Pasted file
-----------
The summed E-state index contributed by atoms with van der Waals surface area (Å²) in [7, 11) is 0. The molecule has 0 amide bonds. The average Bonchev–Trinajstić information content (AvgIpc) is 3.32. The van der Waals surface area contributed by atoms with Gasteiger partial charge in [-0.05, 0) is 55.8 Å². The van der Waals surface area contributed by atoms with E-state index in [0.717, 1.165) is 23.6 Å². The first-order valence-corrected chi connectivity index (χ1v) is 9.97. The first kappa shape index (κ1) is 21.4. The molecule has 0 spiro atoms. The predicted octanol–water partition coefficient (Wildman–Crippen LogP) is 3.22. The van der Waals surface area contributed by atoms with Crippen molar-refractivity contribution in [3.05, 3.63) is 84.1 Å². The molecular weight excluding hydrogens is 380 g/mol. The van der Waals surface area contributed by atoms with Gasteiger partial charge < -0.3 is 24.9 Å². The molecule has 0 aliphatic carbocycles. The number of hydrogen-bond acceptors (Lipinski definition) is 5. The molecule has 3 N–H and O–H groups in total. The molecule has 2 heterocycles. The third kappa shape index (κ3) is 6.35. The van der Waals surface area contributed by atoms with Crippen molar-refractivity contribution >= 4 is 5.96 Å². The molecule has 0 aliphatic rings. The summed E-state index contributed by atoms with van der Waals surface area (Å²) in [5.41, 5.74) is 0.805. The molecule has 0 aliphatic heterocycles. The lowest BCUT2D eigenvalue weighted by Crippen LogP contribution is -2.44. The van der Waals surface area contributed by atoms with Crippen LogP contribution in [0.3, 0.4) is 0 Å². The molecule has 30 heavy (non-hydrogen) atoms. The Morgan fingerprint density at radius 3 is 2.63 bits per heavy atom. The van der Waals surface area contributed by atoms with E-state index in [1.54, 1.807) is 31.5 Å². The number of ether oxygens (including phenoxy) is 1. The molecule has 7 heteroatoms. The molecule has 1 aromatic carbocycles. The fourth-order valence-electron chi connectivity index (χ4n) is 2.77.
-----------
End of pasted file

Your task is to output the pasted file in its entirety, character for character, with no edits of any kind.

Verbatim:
The summed E-state index contributed by atoms with van der Waals surface area (Å²) in [7, 11) is 0. The molecule has 0 amide bonds. The average Bonchev–Trinajstić information content (AvgIpc) is 3.32. The van der Waals surface area contributed by atoms with Gasteiger partial charge in [-0.05, 0) is 55.8 Å². The van der Waals surface area contributed by atoms with E-state index in [0.717, 1.165) is 23.6 Å². The first-order valence-corrected chi connectivity index (χ1v) is 9.97. The first kappa shape index (κ1) is 21.4. The molecule has 0 spiro atoms. The predicted octanol–water partition coefficient (Wildman–Crippen LogP) is 3.22. The van der Waals surface area contributed by atoms with Crippen molar-refractivity contribution in [3.05, 3.63) is 84.1 Å². The molecular weight excluding hydrogens is 380 g/mol. The van der Waals surface area contributed by atoms with Gasteiger partial charge < -0.3 is 24.9 Å². The molecule has 0 aliphatic carbocycles. The number of hydrogen-bond acceptors (Lipinski definition) is 5. The molecule has 3 N–H and O–H groups in total. The molecule has 2 heterocycles. The third kappa shape index (κ3) is 6.35. The van der Waals surface area contributed by atoms with Crippen molar-refractivity contribution >= 4 is 5.96 Å². The molecule has 0 aliphatic rings. The summed E-state index contributed by atoms with van der Waals surface area (Å²) in [5.41, 5.74) is 0.805. The molecule has 0 aliphatic heterocycles. The lowest BCUT2D eigenvalue weighted by Crippen LogP contribution is -2.44. The van der Waals surface area contributed by atoms with Crippen LogP contribution in [0.3, 0.4) is 0 Å². The molecule has 30 heavy (non-hydrogen) atoms. The Morgan fingerprint density at radius 3 is 2.63 bits per heavy atom. The van der Waals surface area contributed by atoms with E-state index in [1.54, 1.807) is 31.5 Å². The number of ether oxygens (including phenoxy) is 1. The molecule has 7 heteroatoms. The molecule has 1 aromatic carbocycles. The fourth-order valence-electron chi connectivity index (χ4n) is 2.77.